MedCity Influencers

4 steps to make medical research donations worth it

Money for medical research is often wasted. I was reminded of this problem a few weeks ago when I wanted to make a donation to a research foundation in memory of someone who passed away, but had trouble finding a worthy cause in their disease area. Savvy donors have recognized the problem and are trying […]

Money for medical research is often wasted. I was reminded of this problem a few weeks ago when I wanted to make a donation to a research foundation in memory of someone who passed away, but had trouble finding a worthy cause in their disease area.

Savvy donors have recognized the problem and are trying to do something about it. I found an excellent issue brief (Investing in Innovative Medical Research) by Arabella Philanthropic Investment Advisors that was commissioned by  FasterCures.

They lay out the substantial challenges to improving the medical research process:

  • Lack of incentives for translational research to move basic research discoveries into later stage clinical research that generates treatments and cures
  • Institutional constraints that causes companies to become risk averse and focus only on incremental improvements
  • Roadblocks to collaboration, including publication pressures and the peer review system that discourage scientists from working together
  • Lack of information available to donors to determine the most scientifically promising programs

They cite some encouraging successes including the  Myelin Repair Foundation, whose Accelerated Research Collaboration model is is designed to encourage collaboration and use business practices to quickly move discoveries into clinical development.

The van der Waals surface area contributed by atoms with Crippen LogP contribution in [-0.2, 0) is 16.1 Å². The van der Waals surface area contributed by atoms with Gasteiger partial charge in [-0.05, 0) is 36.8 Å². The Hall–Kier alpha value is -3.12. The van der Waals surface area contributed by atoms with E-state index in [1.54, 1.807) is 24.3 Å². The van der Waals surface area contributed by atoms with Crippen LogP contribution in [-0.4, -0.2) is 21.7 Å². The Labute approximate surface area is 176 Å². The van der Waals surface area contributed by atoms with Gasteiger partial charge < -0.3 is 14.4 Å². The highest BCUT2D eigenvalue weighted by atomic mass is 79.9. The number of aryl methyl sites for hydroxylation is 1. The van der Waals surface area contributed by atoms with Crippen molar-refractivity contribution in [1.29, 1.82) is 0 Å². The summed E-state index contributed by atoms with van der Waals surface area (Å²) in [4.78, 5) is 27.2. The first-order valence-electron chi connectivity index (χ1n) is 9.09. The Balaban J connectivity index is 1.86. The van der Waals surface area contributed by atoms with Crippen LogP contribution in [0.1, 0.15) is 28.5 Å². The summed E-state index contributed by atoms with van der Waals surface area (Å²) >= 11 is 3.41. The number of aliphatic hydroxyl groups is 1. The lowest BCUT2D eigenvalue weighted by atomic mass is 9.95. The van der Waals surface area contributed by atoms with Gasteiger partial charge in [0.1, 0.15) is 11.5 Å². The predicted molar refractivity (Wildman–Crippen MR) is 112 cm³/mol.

I very much like their “Donor Considerations” section. Obviously it’s directed at people with substantial means but the principles are valid for all donors. I’ve reprinted it here.

Ask to see a research and development strategy:
Make sure that any organization you fund has a plan for ensuring that its scientific discoveries lead to treatment development, and an access and delivery strategy for getting the right treatments to the right patients. The organization should also be considering commercialization potential for its scientific discoveries.

Hold organizations accountable:
Before funding, ask to see a management plan, list of advisors, and information on how the organization measures progress. Also, look for evidence of commitment to collaboration and information sharing.

Manage with interim milestones:
While the bottom line is curing a disease, donors can measure progress incrementally based on pre-defined benchmarks. Getting to breakthroughs takes time and patience, but having a framework for evaluating your investment is key to measuring impact and success.

Be flexible and learn from failures:
Be open to midcourse adjustments as the research process unfolds. Trust the original grantee to make changes in the plan should the need arise. Science is unpredictable, and the variables are many. Learning what does not work could lead you to what does.

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